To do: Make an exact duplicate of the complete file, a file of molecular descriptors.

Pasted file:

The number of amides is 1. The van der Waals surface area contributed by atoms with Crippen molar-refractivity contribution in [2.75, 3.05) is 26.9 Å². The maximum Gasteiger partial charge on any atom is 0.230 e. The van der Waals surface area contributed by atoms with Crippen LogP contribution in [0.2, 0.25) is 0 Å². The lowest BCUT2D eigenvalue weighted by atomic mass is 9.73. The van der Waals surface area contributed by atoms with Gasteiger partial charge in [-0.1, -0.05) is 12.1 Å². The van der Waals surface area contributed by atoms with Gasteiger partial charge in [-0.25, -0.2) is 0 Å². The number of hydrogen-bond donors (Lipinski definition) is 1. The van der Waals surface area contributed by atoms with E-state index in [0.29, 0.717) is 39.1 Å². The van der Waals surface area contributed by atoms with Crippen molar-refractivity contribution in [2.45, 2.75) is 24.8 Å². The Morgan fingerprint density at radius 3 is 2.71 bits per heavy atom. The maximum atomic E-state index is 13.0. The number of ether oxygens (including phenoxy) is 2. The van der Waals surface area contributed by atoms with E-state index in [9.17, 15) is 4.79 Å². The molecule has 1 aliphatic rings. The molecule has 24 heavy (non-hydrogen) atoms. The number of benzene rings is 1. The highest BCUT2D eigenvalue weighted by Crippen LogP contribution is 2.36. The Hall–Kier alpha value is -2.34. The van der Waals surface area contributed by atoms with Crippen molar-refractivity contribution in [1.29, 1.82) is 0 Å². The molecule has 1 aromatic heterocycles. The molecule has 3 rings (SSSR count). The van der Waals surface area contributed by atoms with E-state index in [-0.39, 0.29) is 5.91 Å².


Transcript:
The number of amides is 1. The van der Waals surface area contributed by atoms with Crippen molar-refractivity contribution in [2.75, 3.05) is 26.9 Å². The maximum Gasteiger partial charge on any atom is 0.230 e. The van der Waals surface area contributed by atoms with Crippen LogP contribution in [0.2, 0.25) is 0 Å². The lowest BCUT2D eigenvalue weighted by atomic mass is 9.73. The van der Waals surface area contributed by atoms with Gasteiger partial charge in [-0.1, -0.05) is 12.1 Å². The van der Waals surface area contributed by atoms with Gasteiger partial charge in [-0.25, -0.2) is 0 Å². The number of hydrogen-bond donors (Lipinski definition) is 1. The van der Waals surface area contributed by atoms with E-state index in [0.29, 0.717) is 39.1 Å². The van der Waals surface area contributed by atoms with Crippen molar-refractivity contribution in [2.45, 2.75) is 24.8 Å². The Morgan fingerprint density at radius 3 is 2.71 bits per heavy atom. The maximum atomic E-state index is 13.0. The number of ether oxygens (including phenoxy) is 2. The van der Waals surface area contributed by atoms with E-state index in [9.17, 15) is 4.79 Å². The molecule has 1 aliphatic rings. The molecule has 24 heavy (non-hydrogen) atoms. The number of benzene rings is 1. The highest BCUT2D eigenvalue weighted by Crippen LogP contribution is 2.36. The Hall–Kier alpha value is -2.34. The van der Waals surface area contributed by atoms with Crippen molar-refractivity contribution in [1.29, 1.82) is 0 Å². The molecule has 1 aromatic heterocycles. The molecule has 3 rings (SSSR count). The van der Waals surface area contributed by atoms with E-state index in [-0.39, 0.29) is 5.91 Å².